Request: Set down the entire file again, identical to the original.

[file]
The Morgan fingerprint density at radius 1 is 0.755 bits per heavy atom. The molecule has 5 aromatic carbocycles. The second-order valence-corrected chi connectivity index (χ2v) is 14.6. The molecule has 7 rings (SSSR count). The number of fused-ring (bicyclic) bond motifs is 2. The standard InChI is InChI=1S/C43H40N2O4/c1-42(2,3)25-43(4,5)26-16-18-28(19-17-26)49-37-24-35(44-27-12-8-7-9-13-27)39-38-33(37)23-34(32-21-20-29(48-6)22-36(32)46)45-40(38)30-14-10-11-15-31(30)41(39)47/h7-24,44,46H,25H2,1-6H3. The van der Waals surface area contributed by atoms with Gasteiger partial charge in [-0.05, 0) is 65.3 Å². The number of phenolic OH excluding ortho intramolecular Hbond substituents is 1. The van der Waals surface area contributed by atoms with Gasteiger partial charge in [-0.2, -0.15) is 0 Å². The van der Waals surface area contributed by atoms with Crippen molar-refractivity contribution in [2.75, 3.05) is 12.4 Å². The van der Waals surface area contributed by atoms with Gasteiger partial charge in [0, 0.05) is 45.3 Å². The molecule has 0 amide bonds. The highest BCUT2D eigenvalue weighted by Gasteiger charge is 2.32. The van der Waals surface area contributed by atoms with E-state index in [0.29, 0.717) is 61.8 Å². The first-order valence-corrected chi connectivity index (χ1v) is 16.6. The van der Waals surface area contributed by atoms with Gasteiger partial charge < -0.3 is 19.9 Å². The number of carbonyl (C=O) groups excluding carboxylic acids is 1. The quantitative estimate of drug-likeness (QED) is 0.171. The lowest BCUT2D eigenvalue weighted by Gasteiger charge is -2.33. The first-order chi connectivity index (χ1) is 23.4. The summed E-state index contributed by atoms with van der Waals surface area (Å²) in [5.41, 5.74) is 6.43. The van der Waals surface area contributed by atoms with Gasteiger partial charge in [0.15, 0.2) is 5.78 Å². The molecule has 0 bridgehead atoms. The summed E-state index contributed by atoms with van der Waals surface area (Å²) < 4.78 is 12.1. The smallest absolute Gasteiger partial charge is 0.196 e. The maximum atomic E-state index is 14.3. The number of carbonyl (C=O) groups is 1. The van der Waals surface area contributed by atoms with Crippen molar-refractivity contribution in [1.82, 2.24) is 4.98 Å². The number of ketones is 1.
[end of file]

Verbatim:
The Morgan fingerprint density at radius 1 is 0.755 bits per heavy atom. The molecule has 5 aromatic carbocycles. The second-order valence-corrected chi connectivity index (χ2v) is 14.6. The molecule has 7 rings (SSSR count). The number of fused-ring (bicyclic) bond motifs is 2. The standard InChI is InChI=1S/C43H40N2O4/c1-42(2,3)25-43(4,5)26-16-18-28(19-17-26)49-37-24-35(44-27-12-8-7-9-13-27)39-38-33(37)23-34(32-21-20-29(48-6)22-36(32)46)45-40(38)30-14-10-11-15-31(30)41(39)47/h7-24,44,46H,25H2,1-6H3. The van der Waals surface area contributed by atoms with Gasteiger partial charge in [-0.05, 0) is 65.3 Å². The number of phenolic OH excluding ortho intramolecular Hbond substituents is 1. The van der Waals surface area contributed by atoms with Gasteiger partial charge in [-0.2, -0.15) is 0 Å². The van der Waals surface area contributed by atoms with Crippen molar-refractivity contribution in [2.75, 3.05) is 12.4 Å². The van der Waals surface area contributed by atoms with Gasteiger partial charge in [0, 0.05) is 45.3 Å². The molecule has 0 amide bonds. The highest BCUT2D eigenvalue weighted by Gasteiger charge is 2.32. The van der Waals surface area contributed by atoms with E-state index in [0.29, 0.717) is 61.8 Å². The first-order valence-corrected chi connectivity index (χ1v) is 16.6. The van der Waals surface area contributed by atoms with Gasteiger partial charge < -0.3 is 19.9 Å². The number of carbonyl (C=O) groups excluding carboxylic acids is 1. The quantitative estimate of drug-likeness (QED) is 0.171. The lowest BCUT2D eigenvalue weighted by Gasteiger charge is -2.33. The first-order chi connectivity index (χ1) is 23.4. The summed E-state index contributed by atoms with van der Waals surface area (Å²) in [5.41, 5.74) is 6.43. The van der Waals surface area contributed by atoms with Gasteiger partial charge in [0.15, 0.2) is 5.78 Å². The molecule has 0 bridgehead atoms. The summed E-state index contributed by atoms with van der Waals surface area (Å²) < 4.78 is 12.1. The smallest absolute Gasteiger partial charge is 0.196 e. The maximum atomic E-state index is 14.3. The number of carbonyl (C=O) groups is 1. The van der Waals surface area contributed by atoms with Crippen molar-refractivity contribution in [1.82, 2.24) is 4.98 Å². The number of ketones is 1.